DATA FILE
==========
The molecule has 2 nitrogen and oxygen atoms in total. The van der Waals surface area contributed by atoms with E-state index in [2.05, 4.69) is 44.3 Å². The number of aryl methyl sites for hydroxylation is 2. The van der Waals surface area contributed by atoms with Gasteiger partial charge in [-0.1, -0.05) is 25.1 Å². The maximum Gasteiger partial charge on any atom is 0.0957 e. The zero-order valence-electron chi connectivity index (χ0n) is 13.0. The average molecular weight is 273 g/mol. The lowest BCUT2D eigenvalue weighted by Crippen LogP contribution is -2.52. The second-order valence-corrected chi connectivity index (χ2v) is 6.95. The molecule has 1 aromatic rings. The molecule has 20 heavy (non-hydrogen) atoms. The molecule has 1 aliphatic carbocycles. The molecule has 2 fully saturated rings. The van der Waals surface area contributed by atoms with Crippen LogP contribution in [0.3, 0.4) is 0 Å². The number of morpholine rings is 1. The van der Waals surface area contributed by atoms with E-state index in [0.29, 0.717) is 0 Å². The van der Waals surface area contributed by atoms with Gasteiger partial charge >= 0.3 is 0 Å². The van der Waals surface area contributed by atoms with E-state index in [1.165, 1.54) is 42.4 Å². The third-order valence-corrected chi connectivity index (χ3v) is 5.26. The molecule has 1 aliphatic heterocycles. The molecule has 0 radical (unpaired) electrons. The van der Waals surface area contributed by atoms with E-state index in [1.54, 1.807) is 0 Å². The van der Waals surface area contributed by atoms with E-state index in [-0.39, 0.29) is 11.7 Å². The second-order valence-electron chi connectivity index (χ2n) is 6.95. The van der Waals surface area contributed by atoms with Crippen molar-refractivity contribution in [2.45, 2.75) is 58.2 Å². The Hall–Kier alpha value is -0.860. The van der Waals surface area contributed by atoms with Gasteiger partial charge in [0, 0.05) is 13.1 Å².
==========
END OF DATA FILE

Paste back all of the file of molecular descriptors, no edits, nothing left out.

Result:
The molecule has 2 nitrogen and oxygen atoms in total. The van der Waals surface area contributed by atoms with E-state index in [2.05, 4.69) is 44.3 Å². The number of aryl methyl sites for hydroxylation is 2. The van der Waals surface area contributed by atoms with Gasteiger partial charge in [-0.1, -0.05) is 25.1 Å². The maximum Gasteiger partial charge on any atom is 0.0957 e. The zero-order valence-electron chi connectivity index (χ0n) is 13.0. The average molecular weight is 273 g/mol. The lowest BCUT2D eigenvalue weighted by Crippen LogP contribution is -2.52. The second-order valence-corrected chi connectivity index (χ2v) is 6.95. The molecule has 1 aromatic rings. The molecule has 20 heavy (non-hydrogen) atoms. The molecule has 1 aliphatic carbocycles. The molecule has 2 fully saturated rings. The van der Waals surface area contributed by atoms with Crippen LogP contribution in [0.3, 0.4) is 0 Å². The number of morpholine rings is 1. The van der Waals surface area contributed by atoms with E-state index in [0.29, 0.717) is 0 Å². The van der Waals surface area contributed by atoms with Gasteiger partial charge >= 0.3 is 0 Å². The van der Waals surface area contributed by atoms with E-state index in [1.165, 1.54) is 42.4 Å². The third-order valence-corrected chi connectivity index (χ3v) is 5.26. The molecule has 1 aliphatic heterocycles. The molecule has 0 radical (unpaired) electrons. The van der Waals surface area contributed by atoms with E-state index in [1.54, 1.807) is 0 Å². The van der Waals surface area contributed by atoms with E-state index in [-0.39, 0.29) is 11.7 Å². The second-order valence-electron chi connectivity index (χ2n) is 6.95. The van der Waals surface area contributed by atoms with Crippen molar-refractivity contribution in [2.45, 2.75) is 58.2 Å². The Hall–Kier alpha value is -0.860. The van der Waals surface area contributed by atoms with Gasteiger partial charge in [0, 0.05) is 13.1 Å².